Friday, July 25, 2014

Vogue 1241 Kay Unger dress

I've had this pattern in my stash for a while and this fabric I bought recently reminded me of the pattern photo so I thought it was about time to try it.  I kind of wish I had tried it sooner because I love it and I think it would look good in both solids and prints.  In fact it might be better in a solid so you can see the details better.

Vogue 1241

My fabric is a stretch cotton so I planned to make a more casual, unlined version, but nevertheless it has turned out looking quite dressy.  Which is fine, a dress I can wear to cocktails and then throw in the washing machine? Thank you very much!

I made a size 12, blending to a 14 at the hips and apart from extending the front crossover (details below) I didn't have to make any other adjustments.  I'm really happy with the fit, but I'm glad the fabric has some stretch to it when I sit down.

Since I left off the lining I finished all the exposed edges on my serger, which takes a bit of advance planning to make sure you finish them in the right order because of course the instructions, which I largely ignored, give you no guidance on this (although to be fair the dress is supposed to be lined).  Alternatively you could just finish all the edges before starting to sew.  The other change related to the lack of lining is that I needed to add some facings, the original dress already had pieces for this designed for interfacing to be applied to the dress fabric so I used those.

The adjustment I made to the front crossover to avoid any gaping is the same as I did for this dress, just extending the amount of crossover, keeping the original neckline intact - but make sure you don't extend it beyond the princess seams.  I hadn't thought about this, but got incredibly lucky!  Obviously I had to make the same adjustment to the front facing too.  I handstitched the front down as well (obviously I am paranoid about gaping!) and now I look at these photos I can see that it is pulling the neckline so it doesn't sit straight - totally did not notice this is real life!  I will have to change it, right there is one good reason for taking photos for the blog!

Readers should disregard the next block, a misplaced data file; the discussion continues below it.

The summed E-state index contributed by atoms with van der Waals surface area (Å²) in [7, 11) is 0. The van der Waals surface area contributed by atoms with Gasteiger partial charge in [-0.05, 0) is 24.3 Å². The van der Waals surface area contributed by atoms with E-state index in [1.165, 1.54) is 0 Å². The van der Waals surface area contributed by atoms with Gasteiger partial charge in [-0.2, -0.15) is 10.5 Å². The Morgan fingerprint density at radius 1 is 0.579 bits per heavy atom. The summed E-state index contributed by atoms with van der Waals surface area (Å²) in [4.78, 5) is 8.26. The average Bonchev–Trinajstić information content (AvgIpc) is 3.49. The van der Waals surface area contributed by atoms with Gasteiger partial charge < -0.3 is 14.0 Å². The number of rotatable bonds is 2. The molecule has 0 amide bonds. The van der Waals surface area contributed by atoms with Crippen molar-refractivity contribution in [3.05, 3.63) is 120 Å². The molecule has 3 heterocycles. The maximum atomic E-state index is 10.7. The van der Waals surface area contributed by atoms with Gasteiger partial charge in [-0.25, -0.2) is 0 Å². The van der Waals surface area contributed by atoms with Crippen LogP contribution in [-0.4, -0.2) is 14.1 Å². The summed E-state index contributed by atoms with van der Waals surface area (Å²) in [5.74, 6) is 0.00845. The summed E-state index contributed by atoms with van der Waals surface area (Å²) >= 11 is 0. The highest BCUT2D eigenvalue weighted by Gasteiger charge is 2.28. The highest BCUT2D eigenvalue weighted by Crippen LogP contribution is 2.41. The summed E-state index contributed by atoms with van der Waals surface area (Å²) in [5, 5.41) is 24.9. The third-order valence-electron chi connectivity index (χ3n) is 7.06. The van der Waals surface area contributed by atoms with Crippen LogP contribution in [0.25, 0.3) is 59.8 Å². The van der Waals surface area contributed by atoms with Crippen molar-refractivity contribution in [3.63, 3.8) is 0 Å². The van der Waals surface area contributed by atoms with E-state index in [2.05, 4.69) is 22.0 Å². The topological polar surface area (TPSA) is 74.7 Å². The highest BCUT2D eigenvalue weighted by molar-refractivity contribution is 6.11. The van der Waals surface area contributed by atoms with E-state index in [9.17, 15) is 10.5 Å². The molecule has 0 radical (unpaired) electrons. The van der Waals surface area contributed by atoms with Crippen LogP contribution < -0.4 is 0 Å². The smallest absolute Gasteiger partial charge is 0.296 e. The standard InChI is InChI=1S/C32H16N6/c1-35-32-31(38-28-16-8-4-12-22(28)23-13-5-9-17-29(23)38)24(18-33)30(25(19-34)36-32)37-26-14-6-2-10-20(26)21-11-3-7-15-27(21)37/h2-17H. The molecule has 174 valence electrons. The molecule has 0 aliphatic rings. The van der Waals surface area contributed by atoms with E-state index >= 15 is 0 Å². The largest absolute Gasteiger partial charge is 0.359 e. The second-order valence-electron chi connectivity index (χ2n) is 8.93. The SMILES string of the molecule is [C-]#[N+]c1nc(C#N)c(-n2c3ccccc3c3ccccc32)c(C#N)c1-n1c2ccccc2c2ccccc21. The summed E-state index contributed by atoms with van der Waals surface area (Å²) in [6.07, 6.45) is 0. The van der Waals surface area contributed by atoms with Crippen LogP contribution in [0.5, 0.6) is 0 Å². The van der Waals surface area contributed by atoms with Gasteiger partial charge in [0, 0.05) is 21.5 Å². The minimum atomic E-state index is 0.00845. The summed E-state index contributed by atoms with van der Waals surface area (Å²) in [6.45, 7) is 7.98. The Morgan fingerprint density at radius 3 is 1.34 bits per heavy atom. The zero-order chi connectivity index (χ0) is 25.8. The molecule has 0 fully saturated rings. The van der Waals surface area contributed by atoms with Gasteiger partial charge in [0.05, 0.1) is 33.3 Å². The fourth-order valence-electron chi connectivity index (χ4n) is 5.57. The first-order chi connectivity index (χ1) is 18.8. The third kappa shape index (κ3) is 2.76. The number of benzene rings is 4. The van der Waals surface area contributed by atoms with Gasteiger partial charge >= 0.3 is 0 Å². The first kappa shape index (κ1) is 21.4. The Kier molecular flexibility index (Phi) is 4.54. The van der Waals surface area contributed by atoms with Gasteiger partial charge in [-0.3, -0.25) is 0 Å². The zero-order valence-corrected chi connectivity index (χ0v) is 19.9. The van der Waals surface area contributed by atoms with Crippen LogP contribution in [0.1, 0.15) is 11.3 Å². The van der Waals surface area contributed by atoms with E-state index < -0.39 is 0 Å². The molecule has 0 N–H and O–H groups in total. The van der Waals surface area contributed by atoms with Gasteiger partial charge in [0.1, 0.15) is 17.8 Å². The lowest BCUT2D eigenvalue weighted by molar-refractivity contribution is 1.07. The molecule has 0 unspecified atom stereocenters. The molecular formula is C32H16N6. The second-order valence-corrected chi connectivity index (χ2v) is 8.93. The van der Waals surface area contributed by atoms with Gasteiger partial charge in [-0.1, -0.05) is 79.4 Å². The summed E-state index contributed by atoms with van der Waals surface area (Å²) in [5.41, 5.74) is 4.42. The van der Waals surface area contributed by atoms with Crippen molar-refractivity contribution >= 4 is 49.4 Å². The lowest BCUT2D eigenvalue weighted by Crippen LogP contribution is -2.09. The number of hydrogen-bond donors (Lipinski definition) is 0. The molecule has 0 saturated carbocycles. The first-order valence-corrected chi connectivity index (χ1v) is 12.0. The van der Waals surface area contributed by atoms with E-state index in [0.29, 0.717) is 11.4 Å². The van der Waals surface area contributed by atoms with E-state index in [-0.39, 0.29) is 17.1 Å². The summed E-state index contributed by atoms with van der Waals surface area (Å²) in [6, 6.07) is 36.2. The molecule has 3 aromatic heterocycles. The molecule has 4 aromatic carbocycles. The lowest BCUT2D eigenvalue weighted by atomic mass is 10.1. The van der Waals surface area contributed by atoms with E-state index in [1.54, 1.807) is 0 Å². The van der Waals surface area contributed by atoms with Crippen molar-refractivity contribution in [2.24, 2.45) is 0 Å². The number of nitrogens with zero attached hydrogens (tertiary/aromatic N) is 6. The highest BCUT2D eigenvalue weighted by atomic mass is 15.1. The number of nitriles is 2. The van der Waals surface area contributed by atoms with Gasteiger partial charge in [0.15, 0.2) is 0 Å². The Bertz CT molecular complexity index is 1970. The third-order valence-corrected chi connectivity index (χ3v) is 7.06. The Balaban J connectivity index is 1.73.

I'm so glad I finally got around to this one and will have to dig out some of the other Kay Unger patterns I have hiding in my stash, I expect I will also be turning to this pattern again sometime.

My first lot of photos turned out rather blurry for some reason and my second lot where I tried out different locations in my apartment, the camera battery died after 3 shots.  These will have to do or we could be waiting an age for any blog updates.  Also more often than not I am unable to upload the most recent batch of photos onto my blog, I can see them in iphoto, but they are not available when I try and select them through blogger and I have to reboot the mac.  Its not a big deal, but it is annoying - does this happen to anyone else or does anyone have the solution to fixing it?

Thursday, July 10, 2014

McCall's 6319 Dress

While I had my serger threaded up with black (it takes no time at all to rethread so I don't know why I do this, as good a way as any of deciding what to make next I suppose!) I thought I would tackle the border print jersey that was still hanging around from my last fabric shopping trip.  I love wearing simple knit dresses in the super hot weather we have right now, when I met up with Maria we were both wearing essentially long t shirts with elastic at the waist.  Simple easy sewing and brainless dressing, can't beat it.

I used McCalls 6319, a basic dress with a bit of asymmetry that I have made before here.  That version, whilst a gorgeous colour was not good quality fabric, it became flimsy, pilled like crazy and has had to go.  I made view A again (and again without the shoulder zipper) except I had to change the skirt portion from a bias pleated piece to a straight rectangle to accommodate my border print.